Conflict and Sustaining Suspense
stood on the wet paving, his arms limp by his side, his
jaw hanging in horror, as he peered through a crack in
the curtains. Before him a man crept towards the figure
of his wife as she lay on the sofa.
"Leave my wife alone," his mind screamed
silently. His mouth formed the words but no sound would
On the sofa his wife smiled and opened her arms
invitingly. Dan did not notice his car keys drop from
between his numb fingers. They landed in a puddle at his
feet with a dull jangle. At the sound, the stranger
turned toward the window. Dan's heart skipped a beat as
he recognized the swarthy features of the man inside his
He wondered how hard it would be to murder his best
Did that little excerpt leave you wanting more? I hope so
- that was the point.
Conflict is the driving force behind all good fiction.
Without it, there is no story. The good news is, creating
conflict is much easier than you might believe.
Many new writers believe that adding conflict to a story
is as simple as inserting violence into the plot line.
Nothing could be further from the truth. The conflict in
the example above is only present in Dan's emotional
state. Physically, he has not moved from the window.
Let me give you an example of writing without conflict.
arrived home from work. He stepped out of the car and
hurried up the drive to escape the rain. Through a crack
in the curtains he spied his wife awaiting his arrival.
She was curled up on the sofa, a serene little smile on
her face. His car keys fell from his grasp and he stooped
to pick them up, before hurrying into the house.
Now, tell me - would you like to see 400 more pages like
Did you happen to notice that Dan's point of view is
exactly the same in both examples? He is still outside,
peering through a crack in the curtains, watching his
wife on the sofa. The difference is, I have created
tension and suspense by adding emotional conflict about
what Dan is seeing and feeling.
Also in the first example, I have added the hint that it
is raining. This is to introduce a sense of physical
conflict. Dan's first impulse should be to run into the
house. He ignores this impulse and endures the physical
discomfort, because he is emotionally preoccupied.
In the second example, there really is no reason for the
reader to want to continue. Nothing special or unusual is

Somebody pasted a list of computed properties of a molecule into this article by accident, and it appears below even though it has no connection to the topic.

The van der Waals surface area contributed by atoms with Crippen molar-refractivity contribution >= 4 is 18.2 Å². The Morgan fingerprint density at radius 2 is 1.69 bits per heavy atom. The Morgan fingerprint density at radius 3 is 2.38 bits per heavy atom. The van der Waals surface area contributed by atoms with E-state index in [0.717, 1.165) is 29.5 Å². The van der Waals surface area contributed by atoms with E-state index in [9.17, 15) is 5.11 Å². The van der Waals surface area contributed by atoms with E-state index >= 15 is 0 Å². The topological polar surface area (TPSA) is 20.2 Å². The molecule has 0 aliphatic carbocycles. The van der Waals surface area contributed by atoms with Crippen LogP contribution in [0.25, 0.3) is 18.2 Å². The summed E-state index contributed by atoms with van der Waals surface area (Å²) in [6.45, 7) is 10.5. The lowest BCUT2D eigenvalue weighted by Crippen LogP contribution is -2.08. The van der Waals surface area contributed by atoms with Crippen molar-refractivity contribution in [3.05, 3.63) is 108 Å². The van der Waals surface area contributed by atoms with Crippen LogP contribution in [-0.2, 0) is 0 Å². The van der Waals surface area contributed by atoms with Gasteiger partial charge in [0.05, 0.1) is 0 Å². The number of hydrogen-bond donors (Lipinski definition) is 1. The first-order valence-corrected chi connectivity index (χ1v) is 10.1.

happening to the characters. Nothing untoward is going
on. Where is the point in continuing to turn pages?
In the first example above, Dan is trying to deal with
the conflicting emotions of watching his wife with
another man. The final line, however, introduces an
element of risk. Morally, murdering a man is
incomrehensible to most people. And yet, faced with a big
enough emotional dilemma, Dan considers the risk. Most
importantly, we touched on a nerve inside Dan that shows
the reader why he is acting and
feeling the way he is.
Inserting conflict for the sake of it becomes pointless
unless the character is facing a certain degree of risk.
In this scenario, Dan could be imprisoned for the rest of
his life if he proceeds with the intent of murder. The
situations and feelings that your characters must live
through should still feel believable to the reader.
If I had written that Dan simply walked into the house
and punched his friend in the face, the risk becomes
non-existent. Dan has nothing to lose (except maybe his
wife) and the reader has no reason to continue reading.
Most people can relate to Dan's feelings of helplessness
and hopelessness while he stares into the window. This
situation also encompasses some peoples' deepest fear, so
the suspense is more poignant because of this.
But, even though Dan is contemplating murder, most people
can empathize with him, because the dilemma he is in is
one that people can relate to.
Imagine how you would have felt if Dan had raced inside,
thrown off his coat and joined in with trysting pair? The
conflict is diffused, the empathy is shattered and the
reader is thrown off balance.
When creating a scene, bear in mind that your readers
want to see the protagonist win. But there is no point in
winning at all if the stakes were never high enough to
make them care about your hero in the first place.
Okay, Dan's wife is having an affair with his best